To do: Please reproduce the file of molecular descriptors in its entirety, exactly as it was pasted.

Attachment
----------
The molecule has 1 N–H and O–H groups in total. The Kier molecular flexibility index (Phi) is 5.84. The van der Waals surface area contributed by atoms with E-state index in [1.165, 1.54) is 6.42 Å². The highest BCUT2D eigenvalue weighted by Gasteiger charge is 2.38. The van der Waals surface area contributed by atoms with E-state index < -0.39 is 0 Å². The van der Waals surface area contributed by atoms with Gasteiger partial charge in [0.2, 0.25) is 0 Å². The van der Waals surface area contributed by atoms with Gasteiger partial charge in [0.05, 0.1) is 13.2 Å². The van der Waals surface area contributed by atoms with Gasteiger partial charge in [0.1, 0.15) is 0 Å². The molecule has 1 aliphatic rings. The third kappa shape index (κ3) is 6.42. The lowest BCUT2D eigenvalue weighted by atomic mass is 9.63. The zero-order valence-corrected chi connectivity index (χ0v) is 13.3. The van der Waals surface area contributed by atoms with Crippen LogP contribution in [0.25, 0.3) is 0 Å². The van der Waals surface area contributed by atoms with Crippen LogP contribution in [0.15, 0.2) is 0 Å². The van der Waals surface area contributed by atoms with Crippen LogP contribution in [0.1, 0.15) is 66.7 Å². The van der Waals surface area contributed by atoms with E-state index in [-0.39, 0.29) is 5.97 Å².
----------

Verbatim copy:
The molecule has 1 N–H and O–H groups in total. The Kier molecular flexibility index (Phi) is 5.84. The van der Waals surface area contributed by atoms with E-state index in [1.165, 1.54) is 6.42 Å². The highest BCUT2D eigenvalue weighted by Gasteiger charge is 2.38. The van der Waals surface area contributed by atoms with E-state index < -0.39 is 0 Å². The van der Waals surface area contributed by atoms with Gasteiger partial charge in [0.2, 0.25) is 0 Å². The van der Waals surface area contributed by atoms with Gasteiger partial charge in [0.05, 0.1) is 13.2 Å². The van der Waals surface area contributed by atoms with Gasteiger partial charge in [0.1, 0.15) is 0 Å². The molecule has 1 aliphatic rings. The third kappa shape index (κ3) is 6.42. The lowest BCUT2D eigenvalue weighted by atomic mass is 9.63. The zero-order valence-corrected chi connectivity index (χ0v) is 13.3. The van der Waals surface area contributed by atoms with Crippen LogP contribution in [0.25, 0.3) is 0 Å². The van der Waals surface area contributed by atoms with Crippen LogP contribution in [0.15, 0.2) is 0 Å². The van der Waals surface area contributed by atoms with Crippen LogP contribution in [0.1, 0.15) is 66.7 Å². The van der Waals surface area contributed by atoms with E-state index in [-0.39, 0.29) is 5.97 Å².